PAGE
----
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China Examination Systems

Literacy And Social Dimensions

The monopolization of cultural resources by literati and merchant elites depended on their linguistic mastery of nonvernacular classical texts. Imperial examinations thus created a written linguistic barrier between those who were allowed into the empire's examinations compounds and classical illiterates who were kept out. Because there were no public schools, the partnership between the court and the bureaucracy was monopolized by gentry-merchant literati who organized into lineages and clans to provide superior classical educations.

Language and classical literacy played a central role in culturally defining high and low social status in late imperial Chinese society. The selection process permitted some circulation of elites in and out of the total pool, but the educational curriculum and its formidable linguistic requirements eliminated the lower classes from the selection process. In addition, an unstated gender ideology forbade all women from entry into the examination compounds.

Literati regularly turned to religion in their efforts to understand and rationalize their emotional responses to the competitive examinations. Examination dreams and popular lore spawned a remarkable literature about the temples candidates visited, the dreams that they or members of their family had, and the magical events in their early lives that were premonitions of later success. Popular notions of fate influenced the examination marketplace and were encoded as cultural glosses with unconscious ties to a common culture and religion.

Anxiety produced by examinations was a historical phenomenon, experienced personally and deeply by boys and men. Fathers and mothers, sisters and extended relatives, shared in the experience and offered comfort, solace, and encouragement, but the direct, personal experience of examination success or failure belonged to the millions of male examination candidates who competed with each other against difficult odds.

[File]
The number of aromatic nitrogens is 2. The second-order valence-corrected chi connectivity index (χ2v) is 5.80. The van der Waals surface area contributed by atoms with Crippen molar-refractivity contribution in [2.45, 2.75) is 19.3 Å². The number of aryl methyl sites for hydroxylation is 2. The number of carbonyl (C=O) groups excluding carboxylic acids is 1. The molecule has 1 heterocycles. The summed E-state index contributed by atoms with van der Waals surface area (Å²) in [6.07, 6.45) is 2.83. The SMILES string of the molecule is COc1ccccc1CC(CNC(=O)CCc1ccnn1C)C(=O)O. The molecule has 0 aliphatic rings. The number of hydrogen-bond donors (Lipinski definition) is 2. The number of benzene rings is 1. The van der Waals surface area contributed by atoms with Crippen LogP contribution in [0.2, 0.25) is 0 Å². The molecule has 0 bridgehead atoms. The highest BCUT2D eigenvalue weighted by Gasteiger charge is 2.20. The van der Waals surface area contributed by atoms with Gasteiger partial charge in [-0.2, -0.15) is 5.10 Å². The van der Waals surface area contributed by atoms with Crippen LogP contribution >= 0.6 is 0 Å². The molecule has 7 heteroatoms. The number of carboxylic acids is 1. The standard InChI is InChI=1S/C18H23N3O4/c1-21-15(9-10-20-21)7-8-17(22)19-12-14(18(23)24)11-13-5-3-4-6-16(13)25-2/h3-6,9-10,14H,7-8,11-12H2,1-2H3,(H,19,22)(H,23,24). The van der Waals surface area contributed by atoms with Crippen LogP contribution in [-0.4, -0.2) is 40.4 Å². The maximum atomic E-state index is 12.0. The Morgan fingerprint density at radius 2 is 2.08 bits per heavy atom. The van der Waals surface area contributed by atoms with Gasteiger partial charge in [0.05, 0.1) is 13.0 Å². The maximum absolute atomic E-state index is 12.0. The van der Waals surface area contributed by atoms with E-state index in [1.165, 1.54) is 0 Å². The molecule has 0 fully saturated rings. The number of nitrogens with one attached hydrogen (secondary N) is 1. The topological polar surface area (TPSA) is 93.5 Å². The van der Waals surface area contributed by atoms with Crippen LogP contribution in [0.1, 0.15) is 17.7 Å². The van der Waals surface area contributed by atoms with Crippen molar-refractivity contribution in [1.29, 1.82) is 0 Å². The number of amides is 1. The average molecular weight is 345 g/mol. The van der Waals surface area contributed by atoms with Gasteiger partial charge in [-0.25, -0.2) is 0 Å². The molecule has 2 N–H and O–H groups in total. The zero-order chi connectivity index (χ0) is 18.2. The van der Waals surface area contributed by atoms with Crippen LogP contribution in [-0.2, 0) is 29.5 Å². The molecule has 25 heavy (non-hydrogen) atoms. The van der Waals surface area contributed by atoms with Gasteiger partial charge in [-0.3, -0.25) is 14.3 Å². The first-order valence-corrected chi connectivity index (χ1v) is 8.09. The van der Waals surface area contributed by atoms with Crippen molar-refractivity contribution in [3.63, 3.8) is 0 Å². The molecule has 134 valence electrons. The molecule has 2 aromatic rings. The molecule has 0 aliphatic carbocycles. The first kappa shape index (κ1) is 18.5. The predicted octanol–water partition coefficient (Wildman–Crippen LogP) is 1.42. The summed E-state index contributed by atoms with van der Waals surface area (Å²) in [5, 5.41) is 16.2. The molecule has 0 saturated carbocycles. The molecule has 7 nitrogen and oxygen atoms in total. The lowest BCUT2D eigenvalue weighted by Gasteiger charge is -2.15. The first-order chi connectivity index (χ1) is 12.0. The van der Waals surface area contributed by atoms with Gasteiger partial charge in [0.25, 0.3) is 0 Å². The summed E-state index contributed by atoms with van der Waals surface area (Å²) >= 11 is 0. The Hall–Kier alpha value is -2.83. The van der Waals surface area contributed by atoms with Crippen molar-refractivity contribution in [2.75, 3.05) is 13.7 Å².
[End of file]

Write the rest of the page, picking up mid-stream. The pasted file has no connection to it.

The civil service competition created a dynastic curriculum that consolidated gentry, military, and merchant families into a culturally defined status group of degree holders that shared a common classical language, memorization of a shared canon of classics, and a literary style of writing known as the "eight-legged essay." Internalization of elite literary culture was in part defined by the civil examination curriculum, but that curriculum also showed the impact of literati opinion on imperial interests.

In addition to helping define literary culture, the examination curriculum also influenced the literatus's public and private definition of his moral character and social conscience. A view of government, society, and the individual's role as a servant of the dynasty was continually reinforced in the memorization process leading up to the examinations themselves. For the literatus, it was important that the dynasty conformed to classical ideals and upheld the classical orthodoxy that literati themselves had formulated.

The bureaucracy made a financial commitment to staffing and operating the empirewide examination regime. Ironically, the chief consequence was that examiners could not take the time to read each individual essay carefully. Final rankings, even for the eight-legged essay, were haphazard. We should guard against overinterpreting the classical standards of weary examiners as a consistent or coherent attempt to impose orthodoxy.

An interpretive community, canonical standards, and institutional control of formal knowledge were key features of the civil examination system. The continuities and changes in linguistic structures and syllogistic chains of moral argument in the examination system reveal an explicit logic for the formulation of questions and answers and an implicit logic for building semantic and thematic categories of learning. These enabled examiners and students to mark and divide their cognitive world according to the moral attitudes, social dispositions, and political compulsions of their day.

Additional topics

Science EncyclopediaScience & Philosophy: Evolution to FerrocyanideChina Examination Systems - Power, Politics, And Examinations, Literacy And Social Dimensions, Fields Of Learning, Delegitimation And Decanonization